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Transcreation for Education in Indian Languages using Speech to Speech Machine Translation

Read time: 3 mins
Transcreation for Education in Indian Languages using Speech to Speech Machine Translation

India is a land of diversity. The vast number of languages spoken in the country is a testimony to this fact. There are four language families, with twenty-two scheduled languages, with more than thirty languages spoken by over 1 million people.

This diversity of languages does bring with it a set of challenging tasks. One of them is education, the primary concern being enabling learning in Indian languages. Teaching-learning in one’s mother tongue is known to be really effective.  Moreover, higher education is often out of reach of the vast majority of people due to the barrier of English. Recognising this need and gap, the Government of India, under Prime Minister’s Science, Technology, and Innovation Advisory Council (PM-STIAC) has the National Language Translation Mission (NLTM) as one of its core missions.

NLTM aims to make opportunities and developments in science and technology accessible to all, removing the barrier that the requirement of high-level proficiency in English poses. Using a combination of machine and human translation, the mission will eventually enable access to educational material bilingually– in English and one’s native Indian language. The Ministry of Electronics and IT (MEITy) is the implementation wing of the Government of this mission.

One of the opportunities for speech-to-speech machine translation is getting over 40,000 educational videos on NPTEL and SWAYAM that are in English, translated into many Indian languages. This also fits in with the newly formulated National Education Policy (NEP) that lays emphasis on imparting training in Indian languages. Currently, there is an ongoing effort to manually transcreate these videos into Indian languages. This involves enormous time and resources.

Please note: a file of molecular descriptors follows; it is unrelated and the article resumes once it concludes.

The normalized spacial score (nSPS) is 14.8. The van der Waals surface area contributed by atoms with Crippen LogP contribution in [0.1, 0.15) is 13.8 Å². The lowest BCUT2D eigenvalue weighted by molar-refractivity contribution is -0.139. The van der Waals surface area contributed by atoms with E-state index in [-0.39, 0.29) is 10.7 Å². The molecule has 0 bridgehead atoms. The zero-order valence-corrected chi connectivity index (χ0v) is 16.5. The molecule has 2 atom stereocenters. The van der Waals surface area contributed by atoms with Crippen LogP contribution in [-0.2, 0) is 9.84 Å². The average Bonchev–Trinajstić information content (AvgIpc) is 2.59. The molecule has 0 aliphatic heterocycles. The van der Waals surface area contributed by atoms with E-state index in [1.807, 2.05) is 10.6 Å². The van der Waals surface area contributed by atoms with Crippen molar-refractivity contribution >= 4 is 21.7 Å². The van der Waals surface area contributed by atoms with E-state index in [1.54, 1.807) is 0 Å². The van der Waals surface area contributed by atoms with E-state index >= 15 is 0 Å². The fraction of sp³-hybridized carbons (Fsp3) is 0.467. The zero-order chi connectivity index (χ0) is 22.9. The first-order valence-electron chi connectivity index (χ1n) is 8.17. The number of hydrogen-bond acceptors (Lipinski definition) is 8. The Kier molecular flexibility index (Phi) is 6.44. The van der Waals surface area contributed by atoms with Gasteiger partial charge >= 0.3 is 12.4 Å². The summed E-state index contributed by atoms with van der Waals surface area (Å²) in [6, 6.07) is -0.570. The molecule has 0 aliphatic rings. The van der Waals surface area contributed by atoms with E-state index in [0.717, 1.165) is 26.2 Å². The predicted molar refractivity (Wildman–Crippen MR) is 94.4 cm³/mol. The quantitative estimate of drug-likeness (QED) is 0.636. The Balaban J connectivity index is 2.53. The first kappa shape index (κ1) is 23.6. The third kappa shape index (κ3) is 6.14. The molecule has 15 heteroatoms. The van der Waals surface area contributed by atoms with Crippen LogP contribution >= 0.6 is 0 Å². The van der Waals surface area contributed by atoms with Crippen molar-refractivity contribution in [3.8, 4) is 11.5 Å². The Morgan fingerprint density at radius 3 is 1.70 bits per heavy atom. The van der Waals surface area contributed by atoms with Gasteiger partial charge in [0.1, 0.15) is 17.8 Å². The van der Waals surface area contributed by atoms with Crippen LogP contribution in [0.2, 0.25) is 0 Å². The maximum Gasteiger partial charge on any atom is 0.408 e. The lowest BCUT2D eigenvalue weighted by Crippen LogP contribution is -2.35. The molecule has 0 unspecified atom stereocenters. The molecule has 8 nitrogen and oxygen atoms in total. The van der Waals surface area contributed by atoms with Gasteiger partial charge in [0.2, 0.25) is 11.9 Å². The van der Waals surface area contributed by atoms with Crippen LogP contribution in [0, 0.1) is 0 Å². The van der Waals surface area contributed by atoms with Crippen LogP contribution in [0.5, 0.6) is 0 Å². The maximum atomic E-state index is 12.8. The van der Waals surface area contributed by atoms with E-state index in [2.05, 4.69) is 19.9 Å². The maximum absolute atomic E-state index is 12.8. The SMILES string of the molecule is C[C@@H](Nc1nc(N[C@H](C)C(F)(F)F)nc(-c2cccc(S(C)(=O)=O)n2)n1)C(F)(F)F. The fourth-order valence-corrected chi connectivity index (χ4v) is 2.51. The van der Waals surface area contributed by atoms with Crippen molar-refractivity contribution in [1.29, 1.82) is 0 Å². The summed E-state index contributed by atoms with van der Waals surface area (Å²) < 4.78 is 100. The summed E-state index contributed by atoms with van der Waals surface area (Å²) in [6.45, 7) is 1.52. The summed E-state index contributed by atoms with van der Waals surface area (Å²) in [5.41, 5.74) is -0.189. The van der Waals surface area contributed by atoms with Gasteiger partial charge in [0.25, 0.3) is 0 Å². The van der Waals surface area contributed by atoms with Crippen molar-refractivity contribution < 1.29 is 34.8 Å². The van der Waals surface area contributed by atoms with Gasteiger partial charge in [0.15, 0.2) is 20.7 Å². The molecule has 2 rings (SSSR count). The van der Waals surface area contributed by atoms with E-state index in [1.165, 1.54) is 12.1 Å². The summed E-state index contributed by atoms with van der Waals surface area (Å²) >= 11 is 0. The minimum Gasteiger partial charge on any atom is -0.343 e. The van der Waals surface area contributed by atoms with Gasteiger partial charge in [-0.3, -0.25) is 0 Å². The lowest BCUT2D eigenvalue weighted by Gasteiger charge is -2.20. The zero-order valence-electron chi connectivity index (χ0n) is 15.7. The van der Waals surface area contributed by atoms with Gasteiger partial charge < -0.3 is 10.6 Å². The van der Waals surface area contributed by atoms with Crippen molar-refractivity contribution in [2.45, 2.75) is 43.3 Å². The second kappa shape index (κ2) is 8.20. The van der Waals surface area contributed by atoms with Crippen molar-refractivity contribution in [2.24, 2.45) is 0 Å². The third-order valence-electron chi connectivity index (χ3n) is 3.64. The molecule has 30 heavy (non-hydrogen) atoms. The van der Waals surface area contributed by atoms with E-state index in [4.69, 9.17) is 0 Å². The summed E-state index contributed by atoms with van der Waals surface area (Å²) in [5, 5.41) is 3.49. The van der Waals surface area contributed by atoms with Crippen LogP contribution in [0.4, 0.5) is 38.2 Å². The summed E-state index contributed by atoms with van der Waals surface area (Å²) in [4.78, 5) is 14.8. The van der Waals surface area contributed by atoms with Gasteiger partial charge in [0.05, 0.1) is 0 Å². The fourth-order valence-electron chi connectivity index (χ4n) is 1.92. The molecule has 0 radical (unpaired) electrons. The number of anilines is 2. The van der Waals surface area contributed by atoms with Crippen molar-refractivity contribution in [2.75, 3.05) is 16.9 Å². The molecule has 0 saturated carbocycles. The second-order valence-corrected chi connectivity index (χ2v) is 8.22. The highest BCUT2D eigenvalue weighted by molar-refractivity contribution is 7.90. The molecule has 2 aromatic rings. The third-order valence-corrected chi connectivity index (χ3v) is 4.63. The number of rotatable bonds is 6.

Responding to this challenge, a consortium of institutes consisting of IITB, IITM and IIITH led by professors Pushpak Bhattacharya at Indian Institute of Technology Bombay, S Umesh and Hema Murthy at Indian Institute of Technology Madras, and Dipti Mishra Sharma at International Institute of Information Technology Hyderabad have come together to create the speech-to-speech machine translation (SSMT) system from English to many Indian languages.

SSMT consists of a pipeline of stages: (i) first the spoken utterance is converted to text (ASR), (ii) then the produced text is translated to the target language text (MT), and (iii) finally, the translated text is rendered into speech (TTS).

SSMT poses several challenges, though: (a) each of ASR-MT-TTS may introduce errors, albeit small; (b) the text from ASR can be disfluent, i.e., have non-language elements like “uhh”, “umm” etc.; (c) the tone and accent of English vary from region to region in India; (d) word order changes from English to Indian Languages; (e) speakers mix languages as in Hinglish (Hindi+English), Banglish (Bengali+English), Tanglish (Tamil+English) etc; (f) finally, the appearance of text and speech need to be synchronized- the so-called lip sync problem.

The good part is that a machine would do the bulk of the translation efficiently. A small effort is required to review and edit the output manually at different stages of the pipeline. This has been tested through the implementation of the SSMT pipeline by the said consortium, and it is envisaged that this hybrid approach can reduce the fully manual translation effort by almost 75%.

The realisation of SSMT is poised to make available a host of digital learning content in many Indian languages thereby enhancing the accessibility of such content. In addition, as a way forward, if appropriate machine learning and AI models are built over them, then such a system can also interactively respond to queries from learners in their own language. Certainly, the future looks promising with the development of these applications and aim to minimise the learning gap, particularly in Indian languages.

Editor’s Note: This is part of the special lab stories feature we are bringing to you.